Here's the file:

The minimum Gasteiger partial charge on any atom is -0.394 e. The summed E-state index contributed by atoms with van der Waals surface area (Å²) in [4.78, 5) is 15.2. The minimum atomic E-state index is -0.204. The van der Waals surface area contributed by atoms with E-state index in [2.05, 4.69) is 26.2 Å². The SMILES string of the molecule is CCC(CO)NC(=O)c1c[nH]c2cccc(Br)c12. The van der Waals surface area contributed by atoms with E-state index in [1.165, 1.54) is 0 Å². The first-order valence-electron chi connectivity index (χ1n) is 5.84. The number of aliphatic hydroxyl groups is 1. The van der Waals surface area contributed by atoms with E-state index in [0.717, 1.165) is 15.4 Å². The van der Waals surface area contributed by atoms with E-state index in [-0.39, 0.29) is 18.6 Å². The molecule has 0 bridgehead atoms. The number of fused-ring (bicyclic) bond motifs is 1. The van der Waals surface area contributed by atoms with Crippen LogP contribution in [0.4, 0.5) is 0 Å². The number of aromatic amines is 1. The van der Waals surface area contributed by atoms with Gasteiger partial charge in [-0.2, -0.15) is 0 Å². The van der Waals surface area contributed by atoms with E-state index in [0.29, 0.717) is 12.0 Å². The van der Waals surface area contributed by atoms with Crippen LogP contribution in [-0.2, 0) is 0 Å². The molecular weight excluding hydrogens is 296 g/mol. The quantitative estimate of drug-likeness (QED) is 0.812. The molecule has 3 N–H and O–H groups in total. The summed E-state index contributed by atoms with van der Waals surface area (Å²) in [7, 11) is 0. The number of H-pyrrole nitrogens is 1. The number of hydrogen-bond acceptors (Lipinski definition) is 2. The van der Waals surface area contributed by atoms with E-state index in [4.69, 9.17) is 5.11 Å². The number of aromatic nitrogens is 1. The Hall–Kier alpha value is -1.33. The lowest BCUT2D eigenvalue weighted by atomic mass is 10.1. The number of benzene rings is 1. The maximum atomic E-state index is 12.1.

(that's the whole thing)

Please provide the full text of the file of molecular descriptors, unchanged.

The minimum Gasteiger partial charge on any atom is -0.394 e. The summed E-state index contributed by atoms with van der Waals surface area (Å²) in [4.78, 5) is 15.2. The minimum atomic E-state index is -0.204. The van der Waals surface area contributed by atoms with E-state index in [2.05, 4.69) is 26.2 Å². The SMILES string of the molecule is CCC(CO)NC(=O)c1c[nH]c2cccc(Br)c12. The van der Waals surface area contributed by atoms with E-state index in [1.165, 1.54) is 0 Å². The first-order valence-electron chi connectivity index (χ1n) is 5.84. The number of aliphatic hydroxyl groups is 1. The van der Waals surface area contributed by atoms with E-state index in [0.717, 1.165) is 15.4 Å². The van der Waals surface area contributed by atoms with E-state index in [-0.39, 0.29) is 18.6 Å². The molecule has 0 bridgehead atoms. The number of fused-ring (bicyclic) bond motifs is 1. The van der Waals surface area contributed by atoms with Crippen LogP contribution in [0.4, 0.5) is 0 Å². The number of aromatic amines is 1. The van der Waals surface area contributed by atoms with Gasteiger partial charge in [-0.2, -0.15) is 0 Å². The van der Waals surface area contributed by atoms with E-state index in [0.29, 0.717) is 12.0 Å². The van der Waals surface area contributed by atoms with Crippen LogP contribution in [-0.2, 0) is 0 Å². The molecular weight excluding hydrogens is 296 g/mol. The quantitative estimate of drug-likeness (QED) is 0.812. The molecule has 3 N–H and O–H groups in total. The summed E-state index contributed by atoms with van der Waals surface area (Å²) in [7, 11) is 0. The number of H-pyrrole nitrogens is 1. The number of hydrogen-bond acceptors (Lipinski definition) is 2. The van der Waals surface area contributed by atoms with E-state index in [4.69, 9.17) is 5.11 Å². The number of aromatic nitrogens is 1. The Hall–Kier alpha value is -1.33. The lowest BCUT2D eigenvalue weighted by atomic mass is 10.1. The number of benzene rings is 1. The maximum atomic E-state index is 12.1.